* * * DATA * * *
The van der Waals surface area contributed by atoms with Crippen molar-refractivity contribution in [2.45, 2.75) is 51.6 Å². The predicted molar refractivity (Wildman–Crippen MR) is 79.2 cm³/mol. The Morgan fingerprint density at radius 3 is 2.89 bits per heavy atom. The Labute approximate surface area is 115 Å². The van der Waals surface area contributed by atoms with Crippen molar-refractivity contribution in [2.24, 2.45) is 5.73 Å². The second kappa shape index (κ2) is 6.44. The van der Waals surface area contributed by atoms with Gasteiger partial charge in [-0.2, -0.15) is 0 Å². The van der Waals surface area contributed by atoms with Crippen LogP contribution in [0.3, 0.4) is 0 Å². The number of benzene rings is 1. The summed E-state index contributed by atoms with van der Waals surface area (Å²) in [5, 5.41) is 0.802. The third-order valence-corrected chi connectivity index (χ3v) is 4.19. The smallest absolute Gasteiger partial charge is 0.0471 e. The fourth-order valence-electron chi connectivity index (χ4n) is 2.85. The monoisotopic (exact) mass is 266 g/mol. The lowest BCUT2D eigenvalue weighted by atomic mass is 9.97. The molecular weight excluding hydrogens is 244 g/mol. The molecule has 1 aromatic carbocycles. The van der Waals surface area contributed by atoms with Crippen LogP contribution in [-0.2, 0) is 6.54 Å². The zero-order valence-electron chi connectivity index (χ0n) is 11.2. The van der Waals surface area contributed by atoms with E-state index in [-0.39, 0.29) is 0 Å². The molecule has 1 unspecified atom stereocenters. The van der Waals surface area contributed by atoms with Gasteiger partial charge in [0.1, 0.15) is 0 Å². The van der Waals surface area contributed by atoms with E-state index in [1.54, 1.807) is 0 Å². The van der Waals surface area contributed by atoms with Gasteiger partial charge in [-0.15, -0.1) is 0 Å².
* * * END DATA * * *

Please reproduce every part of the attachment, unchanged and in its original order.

The van der Waals surface area contributed by atoms with Crippen molar-refractivity contribution in [2.45, 2.75) is 51.6 Å². The predicted molar refractivity (Wildman–Crippen MR) is 79.2 cm³/mol. The Morgan fingerprint density at radius 3 is 2.89 bits per heavy atom. The Labute approximate surface area is 115 Å². The van der Waals surface area contributed by atoms with Crippen molar-refractivity contribution in [2.24, 2.45) is 5.73 Å². The second kappa shape index (κ2) is 6.44. The van der Waals surface area contributed by atoms with Gasteiger partial charge in [-0.2, -0.15) is 0 Å². The van der Waals surface area contributed by atoms with Crippen LogP contribution in [0.3, 0.4) is 0 Å². The number of benzene rings is 1. The summed E-state index contributed by atoms with van der Waals surface area (Å²) in [5, 5.41) is 0.802. The third-order valence-corrected chi connectivity index (χ3v) is 4.19. The smallest absolute Gasteiger partial charge is 0.0471 e. The fourth-order valence-electron chi connectivity index (χ4n) is 2.85. The monoisotopic (exact) mass is 266 g/mol. The lowest BCUT2D eigenvalue weighted by atomic mass is 9.97. The molecular weight excluding hydrogens is 244 g/mol. The molecule has 1 aromatic carbocycles. The van der Waals surface area contributed by atoms with Crippen LogP contribution in [-0.2, 0) is 6.54 Å². The zero-order valence-electron chi connectivity index (χ0n) is 11.2. The van der Waals surface area contributed by atoms with E-state index in [-0.39, 0.29) is 0 Å². The molecule has 1 unspecified atom stereocenters. The van der Waals surface area contributed by atoms with Gasteiger partial charge in [0.1, 0.15) is 0 Å². The van der Waals surface area contributed by atoms with E-state index in [1.54, 1.807) is 0 Å². The van der Waals surface area contributed by atoms with Gasteiger partial charge in [-0.15, -0.1) is 0 Å².